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Hobbes’ Political Philosophy Regarding Human Nature Coursework

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Updated: May 28th, 2022

Hobbes asserts that human beings cannot understand the nature and power of God due to their limited thoughts. However, they can learn about God’s desires for them through dreams and visions. Hobbes gives an example of Marcus Brutus who communicated with God through a vision. Hobbes asserts that human beings can also learn about God through miracles, and he refers to miracles as God’s work (Watkins 27-35). On the same issue, he concludes that not all miracles are true because some of them are just tricks. Therefore, human beings must discern true miracles from false ones in order to understand how God is all-powerful.

Furthermore, Hobbes urges human beings to apply reason as opposed to religion, as a means of understanding God’s abilities and desires. He rejects the idea of an immaterial soul that is popular in many religions globally. In fact, he is more concerned with the profane nature of God and human beings, as opposed to the sacred nature. He rejects the Roman Catholic doctrines and the teachings of the Presbyterian Church. It is instructive to note with keen interest, that Hobbes’s philosophy focuses on the material things of the world and he rejects notions of things termed as sacred. He argues that human beings cannot understand what God does for them because God is just a spirit (Watkins 45).

This affects the desires of human beings because they look at things from the sacred point of view. Hobbes insists that God is material yet human beings have an inherent concern about sacred things.

Hobbes concludes that, in a state of nature, all people are free to do their own will. Therefore, one can exert power and control over others at any time. One can pick any property and use it at will because it is a society governed by liberty and not by law. Consumerism is a situation whereby people are free to buy and sell goods. This causes some people to buy more than they need, which leads to wastage (Gini 89). Hobbes would have supported such a society due to his view of the free nature of human beings.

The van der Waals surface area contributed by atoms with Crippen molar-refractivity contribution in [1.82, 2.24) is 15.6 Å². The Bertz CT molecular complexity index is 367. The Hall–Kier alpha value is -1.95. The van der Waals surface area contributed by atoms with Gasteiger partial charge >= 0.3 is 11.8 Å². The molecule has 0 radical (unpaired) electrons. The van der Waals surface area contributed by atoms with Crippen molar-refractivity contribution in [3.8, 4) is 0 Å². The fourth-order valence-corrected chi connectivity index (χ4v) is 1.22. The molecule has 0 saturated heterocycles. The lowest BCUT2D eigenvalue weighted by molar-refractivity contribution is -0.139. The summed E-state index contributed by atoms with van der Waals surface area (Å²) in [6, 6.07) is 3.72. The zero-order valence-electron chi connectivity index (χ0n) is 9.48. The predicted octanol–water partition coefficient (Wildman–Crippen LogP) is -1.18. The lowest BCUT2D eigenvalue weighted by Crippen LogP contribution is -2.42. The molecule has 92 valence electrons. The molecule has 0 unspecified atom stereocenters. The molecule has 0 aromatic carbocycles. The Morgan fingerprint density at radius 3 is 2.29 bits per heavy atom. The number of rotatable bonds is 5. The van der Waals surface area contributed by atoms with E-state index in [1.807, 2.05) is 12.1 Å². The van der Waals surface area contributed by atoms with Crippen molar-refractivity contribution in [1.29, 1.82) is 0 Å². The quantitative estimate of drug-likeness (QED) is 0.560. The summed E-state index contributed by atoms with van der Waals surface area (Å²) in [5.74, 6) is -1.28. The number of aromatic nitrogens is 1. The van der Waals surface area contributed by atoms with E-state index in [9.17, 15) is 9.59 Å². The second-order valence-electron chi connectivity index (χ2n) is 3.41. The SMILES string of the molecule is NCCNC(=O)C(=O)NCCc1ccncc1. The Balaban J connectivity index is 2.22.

His society is one of “war of all against all” or rather a competing society whereby people can murder, rob, and engage in servitude. Hobbes may not support buying of goods and services, although they are material things. He foreshadowed a society whereby people would get goods and services freely out of acquiring them fairly or through unjust means. In consumerism, the government comes in to set laws in the form of policies, to control trade. In Hobbes’s society, there must be a sovereign person or institution to put checks and balances on how citizens exercise their natural rights. Therefore, Hobbes would have suggested that this sovereign or absolute institution makes laws that regulate the number of goods bought by people. This happens in some countries when there is a shortage of commodities like sugar, and institutions limit people on the number of packets to pick at a time.

Hobbes would have concluded that people have a right to stay informed about the commodities they buy and a right to choose what, when and how much to buy. This should come before the sovereign states impose laws on consumers regarding what to buy and the quantity. Even though consumerism seems to be a form of greed, Hobbes would be contented with it because he sees his society as a society of chaos, one marred by social evils such as murder and theft.

Works Cited

Gini, Al. My Job, My Self: Work and the Creation of the Modern Individual. Routledge: Taylor & Francis Group, 2001. Print.

Watkins, John. Hobbes’s System of Ideas. London: Hutchison University Library, 1973. Print.

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